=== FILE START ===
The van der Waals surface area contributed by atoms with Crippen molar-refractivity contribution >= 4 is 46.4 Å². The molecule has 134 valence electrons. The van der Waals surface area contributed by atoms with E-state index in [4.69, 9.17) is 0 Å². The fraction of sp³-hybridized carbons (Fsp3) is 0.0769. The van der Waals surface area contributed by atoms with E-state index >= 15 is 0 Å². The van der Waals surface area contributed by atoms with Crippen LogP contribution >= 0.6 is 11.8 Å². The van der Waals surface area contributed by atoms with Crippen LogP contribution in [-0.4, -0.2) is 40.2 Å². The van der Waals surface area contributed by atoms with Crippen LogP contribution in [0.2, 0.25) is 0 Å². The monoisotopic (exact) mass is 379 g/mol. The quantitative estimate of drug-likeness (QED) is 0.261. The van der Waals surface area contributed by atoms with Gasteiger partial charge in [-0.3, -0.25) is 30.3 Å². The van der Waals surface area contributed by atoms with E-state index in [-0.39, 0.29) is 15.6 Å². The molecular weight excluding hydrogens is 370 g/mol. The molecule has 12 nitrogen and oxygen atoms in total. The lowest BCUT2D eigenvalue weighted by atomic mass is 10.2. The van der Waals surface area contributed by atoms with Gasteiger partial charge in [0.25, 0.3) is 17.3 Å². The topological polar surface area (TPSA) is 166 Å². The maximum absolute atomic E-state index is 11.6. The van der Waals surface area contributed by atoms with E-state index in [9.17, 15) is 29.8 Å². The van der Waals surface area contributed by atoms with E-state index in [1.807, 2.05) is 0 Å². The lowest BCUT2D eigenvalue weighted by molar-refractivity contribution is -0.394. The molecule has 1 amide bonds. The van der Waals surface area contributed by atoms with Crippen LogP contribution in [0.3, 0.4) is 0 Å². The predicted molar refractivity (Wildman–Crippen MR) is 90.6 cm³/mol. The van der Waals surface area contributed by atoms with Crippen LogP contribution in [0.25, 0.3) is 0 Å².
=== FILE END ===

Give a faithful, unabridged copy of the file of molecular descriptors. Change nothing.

The van der Waals surface area contributed by atoms with Crippen molar-refractivity contribution >= 4 is 46.4 Å². The molecule has 134 valence electrons. The van der Waals surface area contributed by atoms with E-state index in [4.69, 9.17) is 0 Å². The fraction of sp³-hybridized carbons (Fsp3) is 0.0769. The van der Waals surface area contributed by atoms with E-state index >= 15 is 0 Å². The van der Waals surface area contributed by atoms with Crippen LogP contribution >= 0.6 is 11.8 Å². The van der Waals surface area contributed by atoms with Crippen LogP contribution in [-0.4, -0.2) is 40.2 Å². The van der Waals surface area contributed by atoms with Crippen LogP contribution in [0.2, 0.25) is 0 Å². The monoisotopic (exact) mass is 379 g/mol. The quantitative estimate of drug-likeness (QED) is 0.261. The van der Waals surface area contributed by atoms with Gasteiger partial charge in [-0.3, -0.25) is 30.3 Å². The van der Waals surface area contributed by atoms with E-state index in [-0.39, 0.29) is 15.6 Å². The molecular weight excluding hydrogens is 370 g/mol. The molecule has 12 nitrogen and oxygen atoms in total. The lowest BCUT2D eigenvalue weighted by atomic mass is 10.2. The van der Waals surface area contributed by atoms with Gasteiger partial charge in [0.25, 0.3) is 17.3 Å². The topological polar surface area (TPSA) is 166 Å². The maximum absolute atomic E-state index is 11.6. The van der Waals surface area contributed by atoms with E-state index in [9.17, 15) is 29.8 Å². The van der Waals surface area contributed by atoms with E-state index in [1.807, 2.05) is 0 Å². The lowest BCUT2D eigenvalue weighted by molar-refractivity contribution is -0.394. The molecule has 1 amide bonds. The van der Waals surface area contributed by atoms with Crippen LogP contribution in [0.3, 0.4) is 0 Å². The predicted molar refractivity (Wildman–Crippen MR) is 90.6 cm³/mol. The van der Waals surface area contributed by atoms with Crippen LogP contribution in [0.25, 0.3) is 0 Å².